Maker Camp launched on Google today to bring virtual summer camp to kids around the country. The program is sponsored by MAKE magazine and consists of a 30-day curriculum run on the Google + platform.
Every weekday morning, a new project will be hosted by an expert camp counselor who will walk campers through the steps. Kids spend the morning learning from the “makers” and following their directions to build projects. After a midday lunch break, Maker Camp hosts hangouts with junior counselors who act as resources if the participants have questions or challenges. Each day brings a new theme. There is Maker Monday, Tinkering Tuesday, Weird Science Wednesday, Theoretical Thursday, and Field Trip Friday.
Today’s first project, titled “Rockets!” was led by Rock Schertle, a middle school science teacher. He conducted the session from the New York Hall of Science and demonstrated how kids could make rockets at home using vinegar, baking soda, and gravity.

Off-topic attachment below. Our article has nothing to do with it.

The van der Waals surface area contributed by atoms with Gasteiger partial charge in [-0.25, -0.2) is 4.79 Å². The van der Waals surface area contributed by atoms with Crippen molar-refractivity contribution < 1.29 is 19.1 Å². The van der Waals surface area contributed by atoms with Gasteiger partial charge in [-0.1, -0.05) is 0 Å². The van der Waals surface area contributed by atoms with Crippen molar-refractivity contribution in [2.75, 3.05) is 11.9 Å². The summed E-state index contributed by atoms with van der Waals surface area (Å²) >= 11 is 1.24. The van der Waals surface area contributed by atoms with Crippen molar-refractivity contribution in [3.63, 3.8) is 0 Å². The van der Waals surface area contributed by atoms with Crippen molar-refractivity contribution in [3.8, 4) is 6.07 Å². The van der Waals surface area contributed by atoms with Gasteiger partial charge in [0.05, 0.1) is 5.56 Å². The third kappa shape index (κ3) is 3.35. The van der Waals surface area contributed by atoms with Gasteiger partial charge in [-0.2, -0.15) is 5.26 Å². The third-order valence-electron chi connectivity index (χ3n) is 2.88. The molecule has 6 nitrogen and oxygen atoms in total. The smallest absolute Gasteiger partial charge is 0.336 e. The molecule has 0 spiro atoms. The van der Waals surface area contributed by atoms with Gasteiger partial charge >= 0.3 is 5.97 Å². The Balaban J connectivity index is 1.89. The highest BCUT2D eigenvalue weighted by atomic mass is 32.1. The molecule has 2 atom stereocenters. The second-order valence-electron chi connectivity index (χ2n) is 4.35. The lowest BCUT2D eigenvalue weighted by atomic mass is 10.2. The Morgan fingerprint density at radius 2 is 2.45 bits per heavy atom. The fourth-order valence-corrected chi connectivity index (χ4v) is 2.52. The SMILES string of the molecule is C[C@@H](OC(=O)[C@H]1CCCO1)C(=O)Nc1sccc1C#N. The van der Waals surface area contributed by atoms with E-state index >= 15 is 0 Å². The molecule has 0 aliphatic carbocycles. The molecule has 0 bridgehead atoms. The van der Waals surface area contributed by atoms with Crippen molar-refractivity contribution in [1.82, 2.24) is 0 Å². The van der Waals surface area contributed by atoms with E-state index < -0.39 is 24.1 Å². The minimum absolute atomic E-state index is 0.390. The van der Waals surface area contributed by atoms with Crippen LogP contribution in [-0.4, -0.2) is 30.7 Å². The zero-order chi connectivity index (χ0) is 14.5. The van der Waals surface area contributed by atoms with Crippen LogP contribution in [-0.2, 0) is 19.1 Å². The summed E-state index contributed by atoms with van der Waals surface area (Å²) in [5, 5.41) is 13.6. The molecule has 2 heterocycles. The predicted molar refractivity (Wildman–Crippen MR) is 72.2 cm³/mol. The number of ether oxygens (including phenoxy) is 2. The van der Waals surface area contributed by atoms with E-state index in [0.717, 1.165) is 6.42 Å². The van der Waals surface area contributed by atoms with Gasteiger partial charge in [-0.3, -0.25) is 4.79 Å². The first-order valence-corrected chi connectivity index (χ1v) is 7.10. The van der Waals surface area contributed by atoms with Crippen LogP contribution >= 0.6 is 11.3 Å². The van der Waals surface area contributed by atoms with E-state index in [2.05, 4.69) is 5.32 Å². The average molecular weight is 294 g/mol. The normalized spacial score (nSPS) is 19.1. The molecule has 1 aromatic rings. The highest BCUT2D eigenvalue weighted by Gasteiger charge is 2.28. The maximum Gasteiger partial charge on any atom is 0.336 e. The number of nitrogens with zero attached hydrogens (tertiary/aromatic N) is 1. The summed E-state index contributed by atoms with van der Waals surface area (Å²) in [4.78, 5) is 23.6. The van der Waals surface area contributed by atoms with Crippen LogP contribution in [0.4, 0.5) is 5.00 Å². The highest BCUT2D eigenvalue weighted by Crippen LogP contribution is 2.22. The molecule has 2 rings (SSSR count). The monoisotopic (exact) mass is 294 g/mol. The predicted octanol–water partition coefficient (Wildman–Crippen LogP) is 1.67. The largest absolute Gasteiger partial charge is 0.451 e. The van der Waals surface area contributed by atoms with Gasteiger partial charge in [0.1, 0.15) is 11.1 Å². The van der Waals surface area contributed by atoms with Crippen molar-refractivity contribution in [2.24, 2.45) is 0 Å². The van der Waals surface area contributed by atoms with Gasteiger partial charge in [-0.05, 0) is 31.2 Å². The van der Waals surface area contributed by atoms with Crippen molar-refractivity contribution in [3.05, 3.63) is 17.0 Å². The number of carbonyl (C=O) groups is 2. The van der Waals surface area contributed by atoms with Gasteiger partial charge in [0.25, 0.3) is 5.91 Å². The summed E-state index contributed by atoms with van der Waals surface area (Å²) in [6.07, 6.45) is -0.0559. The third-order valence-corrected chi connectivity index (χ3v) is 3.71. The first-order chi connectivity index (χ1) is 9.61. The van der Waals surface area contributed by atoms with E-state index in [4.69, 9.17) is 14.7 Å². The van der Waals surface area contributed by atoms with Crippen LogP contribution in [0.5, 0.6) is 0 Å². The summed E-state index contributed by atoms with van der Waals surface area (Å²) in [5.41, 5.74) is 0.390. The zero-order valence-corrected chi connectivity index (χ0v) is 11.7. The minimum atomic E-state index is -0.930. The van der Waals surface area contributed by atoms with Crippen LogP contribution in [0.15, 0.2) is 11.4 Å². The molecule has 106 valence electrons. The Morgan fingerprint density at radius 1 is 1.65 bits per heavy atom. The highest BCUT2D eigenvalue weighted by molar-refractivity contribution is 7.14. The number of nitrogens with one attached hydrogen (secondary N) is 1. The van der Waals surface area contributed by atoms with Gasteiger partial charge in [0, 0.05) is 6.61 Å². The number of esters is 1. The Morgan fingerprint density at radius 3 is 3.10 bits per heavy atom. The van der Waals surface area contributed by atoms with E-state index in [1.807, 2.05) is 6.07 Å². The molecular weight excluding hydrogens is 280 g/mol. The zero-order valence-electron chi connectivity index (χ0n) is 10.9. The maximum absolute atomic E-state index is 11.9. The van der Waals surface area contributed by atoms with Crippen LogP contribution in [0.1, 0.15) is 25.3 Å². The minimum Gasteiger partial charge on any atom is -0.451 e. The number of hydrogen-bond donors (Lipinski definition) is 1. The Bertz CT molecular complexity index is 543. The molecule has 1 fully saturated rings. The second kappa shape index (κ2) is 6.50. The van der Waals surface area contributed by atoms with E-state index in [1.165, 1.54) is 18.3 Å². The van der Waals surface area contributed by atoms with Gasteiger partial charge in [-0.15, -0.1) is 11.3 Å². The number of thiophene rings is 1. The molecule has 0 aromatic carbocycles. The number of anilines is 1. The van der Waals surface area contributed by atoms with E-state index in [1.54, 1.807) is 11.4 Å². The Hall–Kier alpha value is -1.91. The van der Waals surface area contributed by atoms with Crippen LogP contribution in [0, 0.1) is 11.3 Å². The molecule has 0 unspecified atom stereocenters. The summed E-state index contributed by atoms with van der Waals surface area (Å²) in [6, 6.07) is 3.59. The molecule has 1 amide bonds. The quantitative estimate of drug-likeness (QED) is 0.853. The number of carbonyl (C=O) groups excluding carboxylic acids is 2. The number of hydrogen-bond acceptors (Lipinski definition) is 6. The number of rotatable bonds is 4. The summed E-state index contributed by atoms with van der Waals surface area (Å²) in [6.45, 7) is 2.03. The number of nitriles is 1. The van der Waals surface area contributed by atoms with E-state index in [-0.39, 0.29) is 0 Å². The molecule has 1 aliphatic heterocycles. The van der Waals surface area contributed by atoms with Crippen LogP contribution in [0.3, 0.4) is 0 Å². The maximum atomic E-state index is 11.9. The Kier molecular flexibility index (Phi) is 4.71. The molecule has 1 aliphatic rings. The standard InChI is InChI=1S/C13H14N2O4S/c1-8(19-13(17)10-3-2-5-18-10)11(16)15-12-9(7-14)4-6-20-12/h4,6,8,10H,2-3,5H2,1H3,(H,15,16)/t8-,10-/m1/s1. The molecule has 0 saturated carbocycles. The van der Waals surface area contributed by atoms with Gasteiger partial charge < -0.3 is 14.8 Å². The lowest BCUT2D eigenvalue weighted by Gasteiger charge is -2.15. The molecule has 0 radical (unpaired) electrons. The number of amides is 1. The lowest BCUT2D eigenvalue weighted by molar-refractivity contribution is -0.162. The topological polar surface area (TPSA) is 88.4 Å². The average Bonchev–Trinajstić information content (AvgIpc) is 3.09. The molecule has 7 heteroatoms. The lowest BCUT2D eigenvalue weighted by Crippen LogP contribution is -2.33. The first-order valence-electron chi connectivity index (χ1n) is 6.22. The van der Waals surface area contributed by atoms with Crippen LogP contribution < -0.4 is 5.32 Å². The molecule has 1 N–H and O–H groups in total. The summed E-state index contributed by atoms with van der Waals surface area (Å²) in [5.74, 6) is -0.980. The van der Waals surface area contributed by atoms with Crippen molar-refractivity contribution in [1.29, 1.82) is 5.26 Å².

“Not every kid has the ability to go to a summer camp, so we are bringing it to them,” said Sherry Huss, the director of Maker Faire. “Maker Camp gets rid of the physical challenge of needing to be somewhere at a specific time. The makers that we work with are so generous in spirit and in ideas, and we have received great feedback from parents who don’t know what to do with their kids during the summer.”
Maker Camp has partnered with educational institutions around the country to ensure the quality of the curriculum is high. Libraries and museums are on board, as well as organizations like National Geographic and NASA. Maker and Google have also created security features so the campers are monitored and safe online, and parents know what they are up to. Since today was the first day, the numbers are still out on how many kids tuned in, and the MAKE team will look at the platform again in 30 days to assess if any changes need to be made.
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